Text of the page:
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CMIP6 projections of Arctic indicators and midlatitude linkages

This proposal targets NOAA’s Modeling, Analysis, Predictions, and Projections (MAPP)
Program, Category (ii): 21st Century Integrated U.S. Climate Predictions and Projections. It
addresses Priority Areas A and C of this competition through a synthesis of CMIP6 (Coupled
Model Intercomparison Project, Phase 6) simulations and indicators relevant to Arctic-midlatitude
linkages, particularly linkages affecting the contiguous United States. By providinginformation on
the future trajectory of climate change indicators, the project will contribute to
the Climate Program Office goal of the prediction of climate and its impacts in support of
effective decision-making. The results will also inform future National Climate Assessments, by
which information on climate change will be conveyed to broader audiences in the U.S.

The upcoming availability of output from CMIP6 provides a timely opportunity for an
augmented assessment of the future trajectory of the Arctic climate system and its linkages with
climate variations in other regions, including the contiguous United States. With rapidly
warming temperatures, diminishing sea ice cover, and loss of glacial mass, the Arctic can be
viewed as a bellwether of global climate change. Existing indicators of Arctic change, developed
largely through NOAA support, document historical variations over recent periods ranging from
several years to more than a half century. Indicator variables are in hand for Arctic cold air mass,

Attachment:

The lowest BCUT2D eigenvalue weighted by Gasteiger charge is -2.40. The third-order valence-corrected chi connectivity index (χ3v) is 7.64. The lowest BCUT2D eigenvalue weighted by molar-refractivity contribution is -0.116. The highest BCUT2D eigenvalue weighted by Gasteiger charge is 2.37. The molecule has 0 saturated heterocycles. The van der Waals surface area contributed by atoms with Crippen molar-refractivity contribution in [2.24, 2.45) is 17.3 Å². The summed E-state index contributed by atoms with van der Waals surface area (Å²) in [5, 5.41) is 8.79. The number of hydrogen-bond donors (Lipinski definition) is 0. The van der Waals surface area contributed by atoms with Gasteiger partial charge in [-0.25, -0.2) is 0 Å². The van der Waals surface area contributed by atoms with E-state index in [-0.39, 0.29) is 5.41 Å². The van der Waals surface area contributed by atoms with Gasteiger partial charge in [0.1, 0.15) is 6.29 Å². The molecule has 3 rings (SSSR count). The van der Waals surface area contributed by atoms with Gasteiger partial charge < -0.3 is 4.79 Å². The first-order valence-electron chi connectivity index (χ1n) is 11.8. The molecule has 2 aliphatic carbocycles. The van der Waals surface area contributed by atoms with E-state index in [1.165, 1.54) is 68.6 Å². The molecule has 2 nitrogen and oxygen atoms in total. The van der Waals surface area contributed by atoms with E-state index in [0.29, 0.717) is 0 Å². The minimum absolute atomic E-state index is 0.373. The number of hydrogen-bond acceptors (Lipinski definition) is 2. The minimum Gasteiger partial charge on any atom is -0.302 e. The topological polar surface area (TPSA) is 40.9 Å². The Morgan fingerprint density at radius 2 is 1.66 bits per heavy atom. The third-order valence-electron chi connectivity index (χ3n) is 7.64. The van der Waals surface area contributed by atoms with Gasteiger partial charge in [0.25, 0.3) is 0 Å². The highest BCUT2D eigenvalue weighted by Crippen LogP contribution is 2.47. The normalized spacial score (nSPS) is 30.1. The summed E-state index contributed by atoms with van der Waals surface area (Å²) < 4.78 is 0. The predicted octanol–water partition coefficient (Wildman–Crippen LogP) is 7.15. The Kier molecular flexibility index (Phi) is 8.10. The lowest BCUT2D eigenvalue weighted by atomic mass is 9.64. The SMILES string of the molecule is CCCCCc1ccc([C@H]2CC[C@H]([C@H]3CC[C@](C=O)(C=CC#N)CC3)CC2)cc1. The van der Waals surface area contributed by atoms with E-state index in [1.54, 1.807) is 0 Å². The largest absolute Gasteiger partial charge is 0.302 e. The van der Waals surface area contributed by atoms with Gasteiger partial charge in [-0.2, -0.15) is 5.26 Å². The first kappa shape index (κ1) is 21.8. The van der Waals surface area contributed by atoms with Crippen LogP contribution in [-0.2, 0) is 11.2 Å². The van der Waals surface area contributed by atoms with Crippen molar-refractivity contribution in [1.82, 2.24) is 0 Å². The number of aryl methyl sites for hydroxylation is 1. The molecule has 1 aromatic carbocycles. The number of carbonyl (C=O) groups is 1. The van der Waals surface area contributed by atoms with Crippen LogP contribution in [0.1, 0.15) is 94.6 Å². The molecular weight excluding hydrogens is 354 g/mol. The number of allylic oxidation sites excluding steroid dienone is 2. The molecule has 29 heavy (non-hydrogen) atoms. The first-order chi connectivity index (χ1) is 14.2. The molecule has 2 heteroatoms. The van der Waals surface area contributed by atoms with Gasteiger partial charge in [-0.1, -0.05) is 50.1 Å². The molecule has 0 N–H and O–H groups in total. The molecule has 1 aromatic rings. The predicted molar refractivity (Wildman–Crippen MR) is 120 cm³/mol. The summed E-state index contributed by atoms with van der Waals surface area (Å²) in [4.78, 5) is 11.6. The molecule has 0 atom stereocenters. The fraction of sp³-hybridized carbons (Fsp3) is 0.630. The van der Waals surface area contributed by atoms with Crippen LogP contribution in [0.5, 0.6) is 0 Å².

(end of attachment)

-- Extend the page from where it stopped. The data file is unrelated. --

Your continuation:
sea ice, snow cover, wildfire activity, and summer thaw relevant to permafrost thermal state,
vegetative greenness, and glacier mass balance. There are also available indicators for
teleconnection patterns that capture the linkages between the Arctic and midlatitudes. However,
predictions for these Arctic and teleconnection indicators, accompanied by uncertainties, are
lacking. The proposed project will utilize CMIP6 model output to synthesize 21st-century
projections of key Arctic and U.S. mid-latitude indicators. The projections will be accompanied
by estimates of uncertainty arising from across-model differences, internal variability, and
alternative forcing scenarios. The synthesis of the CMIP6 projections will include the evaluation
of threshold exceedances in both the Arctic and the contiguous United States. The emergence of
Arctic-midlatitude linkages will be verified using atmospheric circulation metrics and
temperature and precipitation extremes in the U.S. We will also apply a recently developed
forecast method to obtain probabilistic predictions of key Arctic indicators over the next decade.

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